Anglo-Saxon rubbish dump of animal bones found in a beer garden


Blackleaf
#1
Archaeologists have uncovered a 'royal rubbish dump' dating back to 600-700AD in a pub beer garden after a 15-year long search for an Anglo-Saxon manor.

'Masses and masses' of wild boar, deer and cattle bones were found by volunteer excavators at the Market Inn pub in Faversham, Kent, during the three-week dig.

It is thought to be the spot where servants piled up the feasting meat bones from the nearby manor which probably belonged to one of the kings of Kent.

Anglo-Saxon 'royal rubbish dump' of animal bones from lavish feasts at a long lost manor 1,400 years ago is found by archaeologists in a Kent beer garden


Three-week dig at Market Inn pub in Faversham, Kent, also uncovered pottery

It is thought the spot where servants piled up feasting meat bones from manor

Archaeologists spent 15 years searching for Kings Manor in area without success

By Dianne Apen-sadler For Mailonline
5 August 2019

Archaeologists have uncovered a 'royal rubbish dump' dating back to 600-700AD in a pub beer garden after a 15-year long search for an Anglo-Saxon manor.

'Masses and masses' of wild boar, deer and cattle bones were found by volunteer excavators at the Market Inn pub in Faversham, Kent, during the three-week dig.

It is thought to be the spot where servants piled up the feasting meat bones from the nearby manor which probably belonged to one of the kings of Kent.

Keyhole excavation the previous year had uncovered signs of an important site but archaeologists were not sure what they would find until their comprehensive dig last month.

Pub licensees David and Sue Pott invited the history buffs to rummage through the soil at their traditional drinking hole while customers watched on.


Archaeologists have uncovered 'masses and masses' of wild boar, deer and cattle bones in the garden of the Market Inn pub in Faversham, Kent

With human remains dating back to the end of the ice age, Faversham is much older than tidal Canterbury and could even be England's oldest human settlement.

Dr Pat Reid, of The Faversham Society Archaeological Research Group, oversaw the 20-strong team of volunteer diggers from July 13 to July 28.

She said: 'After spending 15 years looking for proof of the manor, I am absolutely delighted. The whole thing is very exciting.

'We found an undisturbed rubbish dump with masses and masses of wild boar, deer and cattle bones. These are so-called "feasting meats".

'The king would stop over at the manor and entertain guests with huge feasts, and this is where the bones would end up.

'There is nothing better for an archaeologist than a rubbish dump. Tidy people who recycle and sweep up leave us nothing.'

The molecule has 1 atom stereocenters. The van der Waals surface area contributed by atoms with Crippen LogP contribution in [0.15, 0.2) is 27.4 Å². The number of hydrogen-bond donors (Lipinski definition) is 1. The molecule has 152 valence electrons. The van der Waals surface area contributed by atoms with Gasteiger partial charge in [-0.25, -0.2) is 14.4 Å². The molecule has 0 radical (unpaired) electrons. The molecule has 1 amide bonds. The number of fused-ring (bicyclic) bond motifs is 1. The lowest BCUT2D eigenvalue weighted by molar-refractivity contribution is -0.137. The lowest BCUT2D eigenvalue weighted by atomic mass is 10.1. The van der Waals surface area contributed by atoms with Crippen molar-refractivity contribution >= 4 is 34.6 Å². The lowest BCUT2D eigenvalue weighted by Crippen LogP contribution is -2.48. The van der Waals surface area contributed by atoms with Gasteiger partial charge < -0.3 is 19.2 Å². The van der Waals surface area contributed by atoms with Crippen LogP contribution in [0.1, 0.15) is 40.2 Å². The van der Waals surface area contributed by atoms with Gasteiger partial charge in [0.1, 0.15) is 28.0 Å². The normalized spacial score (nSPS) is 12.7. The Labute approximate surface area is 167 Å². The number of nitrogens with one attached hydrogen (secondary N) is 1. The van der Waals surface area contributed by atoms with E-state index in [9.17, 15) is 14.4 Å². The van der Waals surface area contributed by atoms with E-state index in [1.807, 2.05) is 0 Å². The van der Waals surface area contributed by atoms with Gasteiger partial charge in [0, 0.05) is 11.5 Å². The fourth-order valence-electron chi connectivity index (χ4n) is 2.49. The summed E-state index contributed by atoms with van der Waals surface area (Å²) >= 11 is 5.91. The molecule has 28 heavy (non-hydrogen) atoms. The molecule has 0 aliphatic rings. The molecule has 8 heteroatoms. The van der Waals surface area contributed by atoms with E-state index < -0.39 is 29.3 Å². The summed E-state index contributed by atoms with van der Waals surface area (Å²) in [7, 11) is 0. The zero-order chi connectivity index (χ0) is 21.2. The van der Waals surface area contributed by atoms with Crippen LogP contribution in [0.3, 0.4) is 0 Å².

As well as bones, the volunteers found 'grass-tempered' pottery, a very unusual production method only used by the early-Anglo Saxons.


It is thought to be the spot where servants piled up the feasting meat bones from the nearby manor which probably belonged to one of the Kings of Kent. Pictured: a wild boar's jaw





With human remains dating back to the end of the ice age, Faversham is much older than tidal Canterbury and could even be England's oldest human settlement


Diggers also discovered possible iron ore slag, meaning the site may have also been used for metal working, confirming the Kent town's origins.

Dr Reid, 75, added: 'Faversham, comes from the Latin word faber which means to fabricate, or to manufacture. So people have always thought the town was a metal working stronghold.

'There's never been any proof of it. But now there is.'

Families visiting the pub during the three-week dig were watched over the volunteers enthusiastically.

Dr Reid, of the Isle of Sheppey, added: 'I am particularly interested in the Anglo-Saxons because they are massively neglected historically.

'Everyone likes the Romans, but it is much harder to trace the Anglo-Saxons because they used a lot of wood, which rots.'

Dr Reid and her team are now working hard to clean the finds to prepare them for further analysis.

The remains belong to the Shepherd Neame brewery which owns the pub, but Dr Reid hopes they will donated to Faversham Museum for a special exhibition.


Dr Pat Reid, who led the dig, said: 'After spending 15 years looking for proof of the manor, I am absolutely delighted. The whole thing is very exciting'

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Curious Cdn
#2
The English disposing of their old love interests ...
 

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